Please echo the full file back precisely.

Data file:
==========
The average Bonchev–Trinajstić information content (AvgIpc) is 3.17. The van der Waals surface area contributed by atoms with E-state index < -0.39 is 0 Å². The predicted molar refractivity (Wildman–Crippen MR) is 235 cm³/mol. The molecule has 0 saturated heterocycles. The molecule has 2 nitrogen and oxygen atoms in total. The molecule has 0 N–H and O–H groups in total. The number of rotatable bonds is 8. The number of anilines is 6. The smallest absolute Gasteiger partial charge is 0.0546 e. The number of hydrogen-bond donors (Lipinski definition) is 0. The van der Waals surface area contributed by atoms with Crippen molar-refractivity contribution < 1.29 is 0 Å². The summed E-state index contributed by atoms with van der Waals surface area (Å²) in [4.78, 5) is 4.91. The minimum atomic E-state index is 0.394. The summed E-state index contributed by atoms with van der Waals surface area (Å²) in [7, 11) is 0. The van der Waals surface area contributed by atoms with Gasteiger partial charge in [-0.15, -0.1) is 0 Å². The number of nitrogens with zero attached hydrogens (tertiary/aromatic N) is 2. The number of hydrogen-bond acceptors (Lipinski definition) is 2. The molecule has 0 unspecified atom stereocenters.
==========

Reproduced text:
The average Bonchev–Trinajstić information content (AvgIpc) is 3.17. The van der Waals surface area contributed by atoms with E-state index < -0.39 is 0 Å². The predicted molar refractivity (Wildman–Crippen MR) is 235 cm³/mol. The molecule has 0 saturated heterocycles. The molecule has 2 nitrogen and oxygen atoms in total. The molecule has 0 N–H and O–H groups in total. The number of rotatable bonds is 8. The number of anilines is 6. The smallest absolute Gasteiger partial charge is 0.0546 e. The number of hydrogen-bond donors (Lipinski definition) is 0. The van der Waals surface area contributed by atoms with Crippen molar-refractivity contribution < 1.29 is 0 Å². The summed E-state index contributed by atoms with van der Waals surface area (Å²) in [4.78, 5) is 4.91. The minimum atomic E-state index is 0.394. The summed E-state index contributed by atoms with van der Waals surface area (Å²) in [7, 11) is 0. The van der Waals surface area contributed by atoms with Gasteiger partial charge in [-0.15, -0.1) is 0 Å². The number of nitrogens with zero attached hydrogens (tertiary/aromatic N) is 2. The number of hydrogen-bond acceptors (Lipinski definition) is 2. The molecule has 0 unspecified atom stereocenters.